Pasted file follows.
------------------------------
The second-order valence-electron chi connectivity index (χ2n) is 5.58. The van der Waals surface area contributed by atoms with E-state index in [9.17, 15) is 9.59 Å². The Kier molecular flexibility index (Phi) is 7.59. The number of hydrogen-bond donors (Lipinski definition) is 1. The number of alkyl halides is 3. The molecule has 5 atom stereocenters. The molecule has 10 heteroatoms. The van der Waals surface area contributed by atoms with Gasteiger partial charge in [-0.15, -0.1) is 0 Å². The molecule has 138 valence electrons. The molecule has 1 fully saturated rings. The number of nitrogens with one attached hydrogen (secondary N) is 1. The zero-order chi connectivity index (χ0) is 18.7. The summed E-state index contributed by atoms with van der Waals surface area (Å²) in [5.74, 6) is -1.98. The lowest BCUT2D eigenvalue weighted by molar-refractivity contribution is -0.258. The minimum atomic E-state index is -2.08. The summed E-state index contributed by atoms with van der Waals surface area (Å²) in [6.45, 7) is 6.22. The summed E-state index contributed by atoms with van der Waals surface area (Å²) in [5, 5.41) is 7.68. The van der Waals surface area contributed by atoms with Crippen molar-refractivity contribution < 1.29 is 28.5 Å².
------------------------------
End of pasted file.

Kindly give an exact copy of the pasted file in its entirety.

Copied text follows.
The second-order valence-electron chi connectivity index (χ2n) is 5.58. The van der Waals surface area contributed by atoms with E-state index in [9.17, 15) is 9.59 Å². The Kier molecular flexibility index (Phi) is 7.59. The number of hydrogen-bond donors (Lipinski definition) is 1. The number of alkyl halides is 3. The molecule has 5 atom stereocenters. The molecule has 10 heteroatoms. The van der Waals surface area contributed by atoms with Gasteiger partial charge in [-0.15, -0.1) is 0 Å². The molecule has 138 valence electrons. The molecule has 1 fully saturated rings. The number of nitrogens with one attached hydrogen (secondary N) is 1. The zero-order chi connectivity index (χ0) is 18.7. The summed E-state index contributed by atoms with van der Waals surface area (Å²) in [5.74, 6) is -1.98. The lowest BCUT2D eigenvalue weighted by molar-refractivity contribution is -0.258. The minimum atomic E-state index is -2.08. The summed E-state index contributed by atoms with van der Waals surface area (Å²) in [6.45, 7) is 6.22. The summed E-state index contributed by atoms with van der Waals surface area (Å²) in [5, 5.41) is 7.68. The van der Waals surface area contributed by atoms with Crippen molar-refractivity contribution < 1.29 is 28.5 Å².